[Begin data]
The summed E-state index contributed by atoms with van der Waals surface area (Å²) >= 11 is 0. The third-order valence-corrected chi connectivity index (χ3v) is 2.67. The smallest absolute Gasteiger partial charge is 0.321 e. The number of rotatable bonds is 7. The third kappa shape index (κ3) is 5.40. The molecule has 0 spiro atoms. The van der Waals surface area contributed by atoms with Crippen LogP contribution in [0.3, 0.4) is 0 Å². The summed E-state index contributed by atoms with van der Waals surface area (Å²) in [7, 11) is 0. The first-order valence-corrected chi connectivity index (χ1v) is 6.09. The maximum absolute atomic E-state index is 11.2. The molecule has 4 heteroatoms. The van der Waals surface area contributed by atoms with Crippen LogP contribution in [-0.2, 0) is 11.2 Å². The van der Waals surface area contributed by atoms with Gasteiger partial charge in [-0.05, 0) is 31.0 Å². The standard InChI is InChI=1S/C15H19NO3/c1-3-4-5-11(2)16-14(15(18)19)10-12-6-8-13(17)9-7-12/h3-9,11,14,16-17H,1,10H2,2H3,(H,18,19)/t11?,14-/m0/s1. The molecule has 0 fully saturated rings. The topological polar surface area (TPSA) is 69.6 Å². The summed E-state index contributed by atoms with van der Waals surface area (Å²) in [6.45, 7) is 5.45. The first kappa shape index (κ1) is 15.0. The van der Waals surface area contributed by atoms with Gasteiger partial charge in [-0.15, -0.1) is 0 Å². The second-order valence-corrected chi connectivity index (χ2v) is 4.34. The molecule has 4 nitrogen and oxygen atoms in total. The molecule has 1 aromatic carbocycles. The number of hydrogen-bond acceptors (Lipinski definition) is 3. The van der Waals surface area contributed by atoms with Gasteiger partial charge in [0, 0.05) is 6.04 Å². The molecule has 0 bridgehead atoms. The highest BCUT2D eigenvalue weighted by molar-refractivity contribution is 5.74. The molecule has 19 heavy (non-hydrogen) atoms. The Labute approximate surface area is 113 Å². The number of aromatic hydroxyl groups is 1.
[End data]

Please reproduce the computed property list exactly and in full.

The summed E-state index contributed by atoms with van der Waals surface area (Å²) >= 11 is 0. The third-order valence-corrected chi connectivity index (χ3v) is 2.67. The smallest absolute Gasteiger partial charge is 0.321 e. The number of rotatable bonds is 7. The third kappa shape index (κ3) is 5.40. The molecule has 0 spiro atoms. The van der Waals surface area contributed by atoms with Crippen LogP contribution in [0.3, 0.4) is 0 Å². The summed E-state index contributed by atoms with van der Waals surface area (Å²) in [7, 11) is 0. The first-order valence-corrected chi connectivity index (χ1v) is 6.09. The maximum absolute atomic E-state index is 11.2. The molecule has 4 heteroatoms. The van der Waals surface area contributed by atoms with Crippen LogP contribution in [-0.2, 0) is 11.2 Å². The van der Waals surface area contributed by atoms with Gasteiger partial charge in [-0.05, 0) is 31.0 Å². The standard InChI is InChI=1S/C15H19NO3/c1-3-4-5-11(2)16-14(15(18)19)10-12-6-8-13(17)9-7-12/h3-9,11,14,16-17H,1,10H2,2H3,(H,18,19)/t11?,14-/m0/s1. The molecule has 0 fully saturated rings. The topological polar surface area (TPSA) is 69.6 Å². The summed E-state index contributed by atoms with van der Waals surface area (Å²) in [6.45, 7) is 5.45. The first kappa shape index (κ1) is 15.0. The van der Waals surface area contributed by atoms with Gasteiger partial charge in [-0.15, -0.1) is 0 Å². The second-order valence-corrected chi connectivity index (χ2v) is 4.34. The molecule has 4 nitrogen and oxygen atoms in total. The molecule has 1 aromatic carbocycles. The number of hydrogen-bond acceptors (Lipinski definition) is 3. The van der Waals surface area contributed by atoms with Gasteiger partial charge in [0, 0.05) is 6.04 Å². The molecule has 0 bridgehead atoms. The highest BCUT2D eigenvalue weighted by molar-refractivity contribution is 5.74. The molecule has 19 heavy (non-hydrogen) atoms. The Labute approximate surface area is 113 Å². The number of aromatic hydroxyl groups is 1.